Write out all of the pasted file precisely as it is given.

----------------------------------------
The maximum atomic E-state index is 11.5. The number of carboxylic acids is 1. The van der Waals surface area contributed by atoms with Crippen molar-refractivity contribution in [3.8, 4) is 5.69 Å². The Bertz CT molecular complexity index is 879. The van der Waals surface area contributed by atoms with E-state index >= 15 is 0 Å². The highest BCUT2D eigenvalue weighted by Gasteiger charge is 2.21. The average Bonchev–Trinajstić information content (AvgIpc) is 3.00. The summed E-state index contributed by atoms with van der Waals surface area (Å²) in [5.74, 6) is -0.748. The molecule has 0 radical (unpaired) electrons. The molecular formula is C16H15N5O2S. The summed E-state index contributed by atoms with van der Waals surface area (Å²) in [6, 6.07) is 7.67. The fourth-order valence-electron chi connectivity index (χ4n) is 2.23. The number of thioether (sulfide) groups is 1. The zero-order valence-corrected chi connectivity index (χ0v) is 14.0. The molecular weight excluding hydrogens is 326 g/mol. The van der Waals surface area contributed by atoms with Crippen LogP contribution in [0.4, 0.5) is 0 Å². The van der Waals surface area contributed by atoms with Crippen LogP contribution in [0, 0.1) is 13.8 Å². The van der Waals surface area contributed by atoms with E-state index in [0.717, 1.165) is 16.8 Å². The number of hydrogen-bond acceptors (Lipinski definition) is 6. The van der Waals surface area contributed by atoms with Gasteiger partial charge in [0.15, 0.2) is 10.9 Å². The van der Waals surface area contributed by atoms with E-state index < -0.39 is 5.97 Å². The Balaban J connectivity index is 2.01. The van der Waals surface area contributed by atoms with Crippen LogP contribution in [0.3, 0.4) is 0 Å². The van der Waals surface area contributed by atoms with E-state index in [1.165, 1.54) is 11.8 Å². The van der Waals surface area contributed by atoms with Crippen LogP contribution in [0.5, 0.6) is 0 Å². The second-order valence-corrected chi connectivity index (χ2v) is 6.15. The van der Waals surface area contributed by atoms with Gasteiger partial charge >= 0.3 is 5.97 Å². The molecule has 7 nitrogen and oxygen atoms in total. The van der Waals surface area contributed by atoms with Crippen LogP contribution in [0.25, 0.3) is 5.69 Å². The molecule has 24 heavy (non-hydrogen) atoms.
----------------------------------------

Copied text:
The maximum atomic E-state index is 11.5. The number of carboxylic acids is 1. The van der Waals surface area contributed by atoms with Crippen molar-refractivity contribution in [3.8, 4) is 5.69 Å². The Bertz CT molecular complexity index is 879. The van der Waals surface area contributed by atoms with E-state index >= 15 is 0 Å². The highest BCUT2D eigenvalue weighted by Gasteiger charge is 2.21. The average Bonchev–Trinajstić information content (AvgIpc) is 3.00. The summed E-state index contributed by atoms with van der Waals surface area (Å²) in [5.74, 6) is -0.748. The molecule has 0 radical (unpaired) electrons. The molecular formula is C16H15N5O2S. The summed E-state index contributed by atoms with van der Waals surface area (Å²) in [6, 6.07) is 7.67. The fourth-order valence-electron chi connectivity index (χ4n) is 2.23. The number of thioether (sulfide) groups is 1. The zero-order valence-corrected chi connectivity index (χ0v) is 14.0. The molecular weight excluding hydrogens is 326 g/mol. The van der Waals surface area contributed by atoms with Crippen LogP contribution in [0.4, 0.5) is 0 Å². The van der Waals surface area contributed by atoms with Crippen LogP contribution in [0, 0.1) is 13.8 Å². The van der Waals surface area contributed by atoms with E-state index in [0.717, 1.165) is 16.8 Å². The number of hydrogen-bond acceptors (Lipinski definition) is 6. The van der Waals surface area contributed by atoms with Gasteiger partial charge in [0.15, 0.2) is 10.9 Å². The van der Waals surface area contributed by atoms with E-state index < -0.39 is 5.97 Å². The Balaban J connectivity index is 2.01. The van der Waals surface area contributed by atoms with Crippen LogP contribution in [0.3, 0.4) is 0 Å². The van der Waals surface area contributed by atoms with E-state index in [1.165, 1.54) is 11.8 Å². The van der Waals surface area contributed by atoms with Crippen LogP contribution in [0.5, 0.6) is 0 Å². The second-order valence-corrected chi connectivity index (χ2v) is 6.15. The van der Waals surface area contributed by atoms with Gasteiger partial charge >= 0.3 is 5.97 Å². The molecule has 7 nitrogen and oxygen atoms in total. The van der Waals surface area contributed by atoms with Crippen LogP contribution in [0.25, 0.3) is 5.69 Å². The molecule has 24 heavy (non-hydrogen) atoms.